The Internet Corporation for Assigned Names and Numbers (ICANN) has completed the first day of its crunch meeting in Kuala Lumpur that will decide the overseeing organisation's fate.
ICANN head Dr Paul Twomey confessed to feeling a little tired in a conference call at 6pm local time but otherwise sounded quietly confident that he will be able to resolve the fundamental issues that are blighting its efforts to become the world's Internet authority.
And chief among these is the issue of ICANN's budget for 2005. Coming in at $15.8m, it is an 91 per cent increase on last year's $8.27m. Needless to say, this has raised a few eyebrows and even more hackles.
First there was the Council of European National Top Level Domain Registries (CENTR) - an organisation which represents the registries of 39 countries - whose head, Paul Kane accused ICANN of a "lack of financial prudence" and refused to support it "financially or otherwise". And then came an alliance of 75 registrars, which said ICANN's method of getting the extra funding was going to put smaller registrars out of business. They stated emphatically in a letter: "We therefore DO NOT support the current budget."
However, the man behind drawing up the budget - head of Business Operations, Kurt Pritz - spoke to us to defend the package. And Paul Twomey claimed today that their model, following "some minor changes" was "getting close support" from registrars.
The line taken by Twomey and Pritz is one of obligations. Under the Memorandum of Understanding (MoU) signed between the US government's Department of Commerce and ICANN in September 2003, ICANN signed up to meet 24 objectives . It has achieved seven of them to date (Organizational Structure Review, Administrative Structure and Personnel Review; Corporate Responsibility Review; First InterNIC WHOIS Data Problem Reports System Report; Status Report; Strategic Plan, Contingency Plan; and Financial Strategy Development Review, Corporate Compliance Program Review).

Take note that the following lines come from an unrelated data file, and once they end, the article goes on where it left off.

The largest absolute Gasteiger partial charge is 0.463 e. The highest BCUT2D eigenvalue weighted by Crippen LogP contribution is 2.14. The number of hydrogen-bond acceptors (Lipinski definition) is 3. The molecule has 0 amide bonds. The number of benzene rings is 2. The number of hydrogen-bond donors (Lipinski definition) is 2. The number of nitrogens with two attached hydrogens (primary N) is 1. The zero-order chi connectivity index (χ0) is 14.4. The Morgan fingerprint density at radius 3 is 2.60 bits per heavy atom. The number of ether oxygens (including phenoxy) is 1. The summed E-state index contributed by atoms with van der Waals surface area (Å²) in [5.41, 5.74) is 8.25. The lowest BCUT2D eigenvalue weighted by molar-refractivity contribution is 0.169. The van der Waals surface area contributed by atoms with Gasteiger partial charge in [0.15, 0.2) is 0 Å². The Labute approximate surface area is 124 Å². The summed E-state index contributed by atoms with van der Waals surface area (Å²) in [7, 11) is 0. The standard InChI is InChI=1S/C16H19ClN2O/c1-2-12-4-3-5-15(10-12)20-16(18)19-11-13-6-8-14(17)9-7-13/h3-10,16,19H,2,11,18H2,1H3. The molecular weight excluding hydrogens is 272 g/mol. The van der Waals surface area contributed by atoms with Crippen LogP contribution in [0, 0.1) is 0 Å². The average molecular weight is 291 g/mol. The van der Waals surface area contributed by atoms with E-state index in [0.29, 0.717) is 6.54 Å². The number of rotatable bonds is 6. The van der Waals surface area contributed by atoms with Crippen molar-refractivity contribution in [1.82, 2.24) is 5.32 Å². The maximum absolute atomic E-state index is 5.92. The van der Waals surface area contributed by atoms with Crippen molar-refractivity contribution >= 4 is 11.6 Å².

It needs to complete the rest of them within the next two-and-a-half years and the budget has been formulated around this exact need - no more, no less.
Few, if any, of those that have been called upon to provide funds to meet the vastly increased budget will be able to argue with these stated aims. ICANN still provides the Internet community with a theoretical, if not always practical, decision-making power. If it fails to meet the terms of the MoU with the US government, its entire future is at risk, and the International Telecommunications Union (ITU) will step in in its place. The ITU, on however, will always hold governments' opinions in higher regard than Net communities.
Pritz told us: "We have to accomplish goals - 15 goals, many with sub-goals and many have due dates." The budget was created by writing the objectives down and working what was needed to do them in time. "After we had done that, we took 25 to 30 per cent out of budget, and then met with ccTLDs and registrars, representatives of RIRs to explain it," he said, adding: "I recognise there is some frustration, but we have to meet our obligations."
Twomey reiterated the same view, adding that many of the remaining "steps" were due diligence steps and that ICANN was now in a strong position to meet them - the implication being that without the full budget that won't be the case. The budget was moving ICANN to a more "business-like approach" where there would be a better "alignment of revenue streams".
But is that really the case? Does ICANN really need that extra money or is it just trying to grab as much as it can?